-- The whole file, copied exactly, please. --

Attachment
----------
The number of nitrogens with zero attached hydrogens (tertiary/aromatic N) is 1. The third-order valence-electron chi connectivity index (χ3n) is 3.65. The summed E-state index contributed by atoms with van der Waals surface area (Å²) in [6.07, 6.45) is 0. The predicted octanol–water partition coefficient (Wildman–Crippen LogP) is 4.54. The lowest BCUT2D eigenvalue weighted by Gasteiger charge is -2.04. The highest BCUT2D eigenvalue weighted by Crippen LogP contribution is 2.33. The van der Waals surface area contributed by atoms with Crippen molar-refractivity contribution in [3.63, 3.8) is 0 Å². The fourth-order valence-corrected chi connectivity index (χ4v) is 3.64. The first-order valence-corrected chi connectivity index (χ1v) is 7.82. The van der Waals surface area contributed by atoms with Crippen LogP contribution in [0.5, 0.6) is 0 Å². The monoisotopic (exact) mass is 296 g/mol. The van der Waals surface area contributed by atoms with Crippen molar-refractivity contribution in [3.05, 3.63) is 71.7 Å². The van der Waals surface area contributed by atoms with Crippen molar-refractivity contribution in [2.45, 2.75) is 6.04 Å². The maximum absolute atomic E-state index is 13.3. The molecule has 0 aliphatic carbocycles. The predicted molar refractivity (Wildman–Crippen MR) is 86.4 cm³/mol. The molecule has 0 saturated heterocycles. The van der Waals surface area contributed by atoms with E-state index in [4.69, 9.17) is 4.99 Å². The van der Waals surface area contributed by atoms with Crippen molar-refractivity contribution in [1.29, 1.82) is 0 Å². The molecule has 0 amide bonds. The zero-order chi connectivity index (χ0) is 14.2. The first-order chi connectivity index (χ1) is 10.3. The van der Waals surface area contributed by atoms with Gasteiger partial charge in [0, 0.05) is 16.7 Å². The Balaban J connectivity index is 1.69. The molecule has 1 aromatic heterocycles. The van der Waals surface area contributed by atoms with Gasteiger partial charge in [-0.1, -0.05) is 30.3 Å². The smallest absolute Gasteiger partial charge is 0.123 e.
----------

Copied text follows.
The number of nitrogens with zero attached hydrogens (tertiary/aromatic N) is 1. The third-order valence-electron chi connectivity index (χ3n) is 3.65. The summed E-state index contributed by atoms with van der Waals surface area (Å²) in [6.07, 6.45) is 0. The predicted octanol–water partition coefficient (Wildman–Crippen LogP) is 4.54. The lowest BCUT2D eigenvalue weighted by Gasteiger charge is -2.04. The highest BCUT2D eigenvalue weighted by Crippen LogP contribution is 2.33. The van der Waals surface area contributed by atoms with Crippen molar-refractivity contribution in [3.63, 3.8) is 0 Å². The fourth-order valence-corrected chi connectivity index (χ4v) is 3.64. The first-order valence-corrected chi connectivity index (χ1v) is 7.82. The van der Waals surface area contributed by atoms with Crippen LogP contribution in [0.5, 0.6) is 0 Å². The monoisotopic (exact) mass is 296 g/mol. The van der Waals surface area contributed by atoms with Crippen molar-refractivity contribution in [3.05, 3.63) is 71.7 Å². The van der Waals surface area contributed by atoms with Crippen molar-refractivity contribution in [2.45, 2.75) is 6.04 Å². The maximum absolute atomic E-state index is 13.3. The molecule has 0 aliphatic carbocycles. The predicted molar refractivity (Wildman–Crippen MR) is 86.4 cm³/mol. The molecule has 0 saturated heterocycles. The van der Waals surface area contributed by atoms with E-state index in [4.69, 9.17) is 4.99 Å². The van der Waals surface area contributed by atoms with Crippen molar-refractivity contribution in [1.29, 1.82) is 0 Å². The molecule has 0 amide bonds. The zero-order chi connectivity index (χ0) is 14.2. The first-order chi connectivity index (χ1) is 10.3. The van der Waals surface area contributed by atoms with Gasteiger partial charge in [0, 0.05) is 16.7 Å². The Balaban J connectivity index is 1.69. The molecule has 1 aromatic heterocycles. The van der Waals surface area contributed by atoms with Gasteiger partial charge in [-0.1, -0.05) is 30.3 Å². The smallest absolute Gasteiger partial charge is 0.123 e.